CD Reviews

Friday 29th May

May 30, 2009

Another hectic day without a moment to call my own. I need a holiday. Anyway following last night’s promise to listen to at least one album a day properly so as to get the “to listen” pile of CDs here down a bit, I woke up this morning, ripped Lee Patterson’s Seven Vignettes to my iPod so I could listen throughout the day and readied myself to go to work. At that moment the postman arrived with a parcel containing 24 recent releases from Ernesto at the Creative Sources label. Right…

Anyway I have listened a good few times today to Seven Vignettes, which is Lee Patterson’s first solo album. I should state here now before going on that I consider Lee to be a friend, and I have seen him play live as often as I have seen anyone in recent years, so have become very familiar with some of his techniques and hallmark sounds, several of which are showcased here. So in short I am not sure how objective I can really be about this release, an album that I’ve been looking forward to for quite a while, and would have instantly offered to release for Lee if he had not already hooked up with Luke Fowler’s Shadazz label. So I intend to just describe the album tonight rather than try and justify why I like it so much. Sorry about that.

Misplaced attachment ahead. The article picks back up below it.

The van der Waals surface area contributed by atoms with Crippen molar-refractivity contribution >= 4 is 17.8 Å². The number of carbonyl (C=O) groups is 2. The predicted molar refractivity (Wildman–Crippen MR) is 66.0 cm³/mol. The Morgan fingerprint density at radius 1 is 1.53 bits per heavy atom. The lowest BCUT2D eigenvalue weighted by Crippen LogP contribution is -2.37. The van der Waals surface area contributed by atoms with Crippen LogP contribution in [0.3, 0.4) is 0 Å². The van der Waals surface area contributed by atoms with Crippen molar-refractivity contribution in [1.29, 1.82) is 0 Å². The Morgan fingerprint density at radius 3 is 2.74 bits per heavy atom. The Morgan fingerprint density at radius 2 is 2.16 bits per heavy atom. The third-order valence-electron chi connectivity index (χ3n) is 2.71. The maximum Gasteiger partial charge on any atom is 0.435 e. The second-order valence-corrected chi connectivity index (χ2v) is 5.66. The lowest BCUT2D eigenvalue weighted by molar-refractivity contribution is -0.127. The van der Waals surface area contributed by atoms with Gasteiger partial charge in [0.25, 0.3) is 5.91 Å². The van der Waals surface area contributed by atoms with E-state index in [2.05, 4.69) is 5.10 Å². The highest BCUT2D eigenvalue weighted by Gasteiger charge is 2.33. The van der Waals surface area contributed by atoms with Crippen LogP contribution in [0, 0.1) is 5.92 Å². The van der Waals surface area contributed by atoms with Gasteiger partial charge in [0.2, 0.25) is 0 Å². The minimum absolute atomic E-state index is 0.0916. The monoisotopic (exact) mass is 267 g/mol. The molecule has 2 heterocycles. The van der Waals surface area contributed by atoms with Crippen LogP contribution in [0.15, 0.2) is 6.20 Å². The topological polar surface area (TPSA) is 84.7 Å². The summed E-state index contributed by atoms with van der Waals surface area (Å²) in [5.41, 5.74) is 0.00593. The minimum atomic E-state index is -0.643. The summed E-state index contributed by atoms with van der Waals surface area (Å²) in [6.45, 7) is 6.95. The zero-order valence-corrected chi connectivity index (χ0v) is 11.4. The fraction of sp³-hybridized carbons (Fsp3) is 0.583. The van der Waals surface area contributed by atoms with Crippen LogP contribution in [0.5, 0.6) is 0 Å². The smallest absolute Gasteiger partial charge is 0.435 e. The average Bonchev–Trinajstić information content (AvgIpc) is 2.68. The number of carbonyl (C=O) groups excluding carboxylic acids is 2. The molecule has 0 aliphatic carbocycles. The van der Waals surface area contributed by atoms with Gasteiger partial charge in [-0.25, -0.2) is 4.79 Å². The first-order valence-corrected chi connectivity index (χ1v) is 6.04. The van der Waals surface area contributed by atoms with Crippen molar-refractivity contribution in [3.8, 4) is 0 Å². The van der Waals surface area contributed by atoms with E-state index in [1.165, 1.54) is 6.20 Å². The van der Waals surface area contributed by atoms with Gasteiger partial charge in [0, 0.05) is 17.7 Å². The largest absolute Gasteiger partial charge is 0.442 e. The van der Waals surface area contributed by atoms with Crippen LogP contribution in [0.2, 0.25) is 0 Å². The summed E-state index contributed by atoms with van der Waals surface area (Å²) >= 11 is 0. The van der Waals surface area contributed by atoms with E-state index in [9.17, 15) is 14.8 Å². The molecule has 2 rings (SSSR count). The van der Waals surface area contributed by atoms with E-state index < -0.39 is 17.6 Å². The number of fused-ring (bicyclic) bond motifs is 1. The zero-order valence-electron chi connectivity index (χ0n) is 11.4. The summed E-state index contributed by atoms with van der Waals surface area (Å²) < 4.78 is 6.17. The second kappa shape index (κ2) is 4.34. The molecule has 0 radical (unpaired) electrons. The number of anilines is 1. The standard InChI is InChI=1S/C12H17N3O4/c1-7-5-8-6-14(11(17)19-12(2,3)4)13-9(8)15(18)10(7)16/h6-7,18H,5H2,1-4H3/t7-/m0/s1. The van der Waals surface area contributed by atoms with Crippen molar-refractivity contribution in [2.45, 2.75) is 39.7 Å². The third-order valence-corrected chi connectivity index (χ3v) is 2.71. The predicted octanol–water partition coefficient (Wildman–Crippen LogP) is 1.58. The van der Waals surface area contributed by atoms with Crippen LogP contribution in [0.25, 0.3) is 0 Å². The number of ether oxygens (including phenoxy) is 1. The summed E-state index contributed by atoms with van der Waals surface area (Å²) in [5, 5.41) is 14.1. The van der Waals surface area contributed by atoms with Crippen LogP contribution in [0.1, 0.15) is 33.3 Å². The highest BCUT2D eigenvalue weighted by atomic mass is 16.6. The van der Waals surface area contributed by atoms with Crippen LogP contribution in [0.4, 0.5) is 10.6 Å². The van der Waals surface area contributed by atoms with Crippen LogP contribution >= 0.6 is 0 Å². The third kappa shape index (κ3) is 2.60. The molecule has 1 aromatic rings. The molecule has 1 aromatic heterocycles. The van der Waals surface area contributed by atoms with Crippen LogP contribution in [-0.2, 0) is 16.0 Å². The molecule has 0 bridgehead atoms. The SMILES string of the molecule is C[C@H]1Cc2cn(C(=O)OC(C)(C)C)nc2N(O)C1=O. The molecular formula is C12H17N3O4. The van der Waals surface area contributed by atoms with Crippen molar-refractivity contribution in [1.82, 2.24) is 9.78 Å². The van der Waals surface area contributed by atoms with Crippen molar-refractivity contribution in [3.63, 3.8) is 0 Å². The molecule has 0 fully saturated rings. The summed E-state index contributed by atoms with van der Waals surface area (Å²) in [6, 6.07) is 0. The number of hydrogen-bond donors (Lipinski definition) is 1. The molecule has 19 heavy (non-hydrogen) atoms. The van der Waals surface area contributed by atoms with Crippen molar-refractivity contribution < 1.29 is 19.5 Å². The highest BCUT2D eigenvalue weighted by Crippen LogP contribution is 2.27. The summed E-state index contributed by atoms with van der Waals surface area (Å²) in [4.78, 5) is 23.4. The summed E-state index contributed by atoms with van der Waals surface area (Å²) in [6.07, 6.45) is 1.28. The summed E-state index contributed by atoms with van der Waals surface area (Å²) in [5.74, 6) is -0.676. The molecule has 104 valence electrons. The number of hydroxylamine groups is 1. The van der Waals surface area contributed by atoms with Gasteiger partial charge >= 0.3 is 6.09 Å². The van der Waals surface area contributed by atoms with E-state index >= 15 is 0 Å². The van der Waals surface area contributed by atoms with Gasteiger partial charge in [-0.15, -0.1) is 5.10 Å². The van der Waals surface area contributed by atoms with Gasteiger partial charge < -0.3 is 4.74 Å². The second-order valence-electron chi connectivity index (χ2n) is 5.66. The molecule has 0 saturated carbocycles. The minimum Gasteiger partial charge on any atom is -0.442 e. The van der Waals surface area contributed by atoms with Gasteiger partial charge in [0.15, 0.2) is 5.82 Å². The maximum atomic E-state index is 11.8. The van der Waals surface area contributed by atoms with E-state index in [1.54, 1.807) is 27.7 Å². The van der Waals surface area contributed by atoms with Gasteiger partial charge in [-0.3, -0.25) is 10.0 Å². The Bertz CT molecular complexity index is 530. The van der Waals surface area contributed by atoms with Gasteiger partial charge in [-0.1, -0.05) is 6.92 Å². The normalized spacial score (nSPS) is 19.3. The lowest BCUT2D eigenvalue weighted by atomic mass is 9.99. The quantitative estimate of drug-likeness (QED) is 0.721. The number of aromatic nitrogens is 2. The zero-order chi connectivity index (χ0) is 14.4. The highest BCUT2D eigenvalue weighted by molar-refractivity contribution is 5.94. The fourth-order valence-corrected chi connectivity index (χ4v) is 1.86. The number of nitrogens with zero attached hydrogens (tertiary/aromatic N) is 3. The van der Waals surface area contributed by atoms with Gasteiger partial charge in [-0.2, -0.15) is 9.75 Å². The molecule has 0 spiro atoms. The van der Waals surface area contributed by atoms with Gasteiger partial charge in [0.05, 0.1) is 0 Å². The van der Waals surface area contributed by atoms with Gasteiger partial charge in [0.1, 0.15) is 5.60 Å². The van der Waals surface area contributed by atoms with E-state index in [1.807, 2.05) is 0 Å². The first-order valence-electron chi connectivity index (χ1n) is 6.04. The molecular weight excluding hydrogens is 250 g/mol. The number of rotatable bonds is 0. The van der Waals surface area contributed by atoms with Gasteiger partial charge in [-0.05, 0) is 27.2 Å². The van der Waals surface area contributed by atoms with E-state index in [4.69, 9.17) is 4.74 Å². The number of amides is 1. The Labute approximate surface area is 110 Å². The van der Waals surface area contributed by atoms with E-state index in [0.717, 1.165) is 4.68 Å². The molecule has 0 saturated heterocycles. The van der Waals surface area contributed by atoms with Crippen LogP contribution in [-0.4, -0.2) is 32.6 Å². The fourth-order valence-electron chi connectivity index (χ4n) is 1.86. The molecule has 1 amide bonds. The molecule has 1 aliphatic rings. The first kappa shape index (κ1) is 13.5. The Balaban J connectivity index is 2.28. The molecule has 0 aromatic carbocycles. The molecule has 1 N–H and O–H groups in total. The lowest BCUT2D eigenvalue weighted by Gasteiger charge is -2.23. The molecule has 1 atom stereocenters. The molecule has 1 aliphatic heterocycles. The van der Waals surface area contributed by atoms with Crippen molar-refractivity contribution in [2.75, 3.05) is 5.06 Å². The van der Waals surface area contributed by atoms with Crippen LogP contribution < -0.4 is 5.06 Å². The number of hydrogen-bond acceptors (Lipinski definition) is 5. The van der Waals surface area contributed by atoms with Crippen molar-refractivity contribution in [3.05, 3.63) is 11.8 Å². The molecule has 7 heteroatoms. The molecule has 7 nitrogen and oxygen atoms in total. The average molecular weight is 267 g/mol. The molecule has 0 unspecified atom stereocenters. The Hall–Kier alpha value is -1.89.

For anyone that doesn’t know Lee’s music there is a really wonderful primer, complete with sound clips to be found here. Reading Lee’s words there just before playing this album will make a world of difference. He finds musical happenings, or at least sound events that can be interpreted as music in the most extraordinary of places. Years of research, scrabbling around in undergrowth, watching out for detritus at the side of city roads, burning just about everything in reach, and basically looking at just about everything for its potential to make sounds has brought Lee Patterson to discover a fantastic array of sound-making objects, both natural and constructed by hand from things he has found. Spending time with Lee is always fun. If he doesn’t suddenly disappear because he spotted a potentially resonant fence somewhere then you find yourself discussing the different sounds that assorted pondlife may make, or you’re in and out of pub toilets in search of particular sex aids in vending machines because they vibrate in certain ways…